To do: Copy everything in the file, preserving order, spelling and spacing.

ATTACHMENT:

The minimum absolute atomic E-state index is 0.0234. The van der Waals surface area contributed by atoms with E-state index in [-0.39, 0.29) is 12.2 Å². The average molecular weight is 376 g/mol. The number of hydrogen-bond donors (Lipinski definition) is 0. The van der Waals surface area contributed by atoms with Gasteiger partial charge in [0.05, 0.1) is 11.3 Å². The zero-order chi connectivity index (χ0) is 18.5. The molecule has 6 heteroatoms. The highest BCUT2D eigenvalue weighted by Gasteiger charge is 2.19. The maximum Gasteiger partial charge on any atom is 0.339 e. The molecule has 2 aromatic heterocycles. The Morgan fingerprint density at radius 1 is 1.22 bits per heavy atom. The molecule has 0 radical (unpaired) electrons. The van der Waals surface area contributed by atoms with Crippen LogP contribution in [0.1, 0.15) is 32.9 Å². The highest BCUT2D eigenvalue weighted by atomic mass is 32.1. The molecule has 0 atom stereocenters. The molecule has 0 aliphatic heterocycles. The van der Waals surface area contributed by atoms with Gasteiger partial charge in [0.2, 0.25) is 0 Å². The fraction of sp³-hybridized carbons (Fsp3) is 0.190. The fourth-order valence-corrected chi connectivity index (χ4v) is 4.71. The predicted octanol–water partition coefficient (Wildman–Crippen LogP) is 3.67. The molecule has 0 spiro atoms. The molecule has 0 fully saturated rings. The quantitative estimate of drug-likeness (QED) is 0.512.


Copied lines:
The minimum absolute atomic E-state index is 0.0234. The van der Waals surface area contributed by atoms with E-state index in [-0.39, 0.29) is 12.2 Å². The average molecular weight is 376 g/mol. The number of hydrogen-bond donors (Lipinski definition) is 0. The van der Waals surface area contributed by atoms with Gasteiger partial charge in [0.05, 0.1) is 11.3 Å². The zero-order chi connectivity index (χ0) is 18.5. The molecule has 6 heteroatoms. The highest BCUT2D eigenvalue weighted by Gasteiger charge is 2.19. The maximum Gasteiger partial charge on any atom is 0.339 e. The molecule has 2 aromatic heterocycles. The Morgan fingerprint density at radius 1 is 1.22 bits per heavy atom. The molecule has 0 radical (unpaired) electrons. The van der Waals surface area contributed by atoms with Crippen LogP contribution in [0.1, 0.15) is 32.9 Å². The highest BCUT2D eigenvalue weighted by atomic mass is 32.1. The molecule has 0 atom stereocenters. The molecule has 0 aliphatic heterocycles. The van der Waals surface area contributed by atoms with Gasteiger partial charge in [0.2, 0.25) is 0 Å². The fraction of sp³-hybridized carbons (Fsp3) is 0.190. The fourth-order valence-corrected chi connectivity index (χ4v) is 4.71. The predicted octanol–water partition coefficient (Wildman–Crippen LogP) is 3.67. The molecule has 0 spiro atoms. The molecule has 0 fully saturated rings. The quantitative estimate of drug-likeness (QED) is 0.512.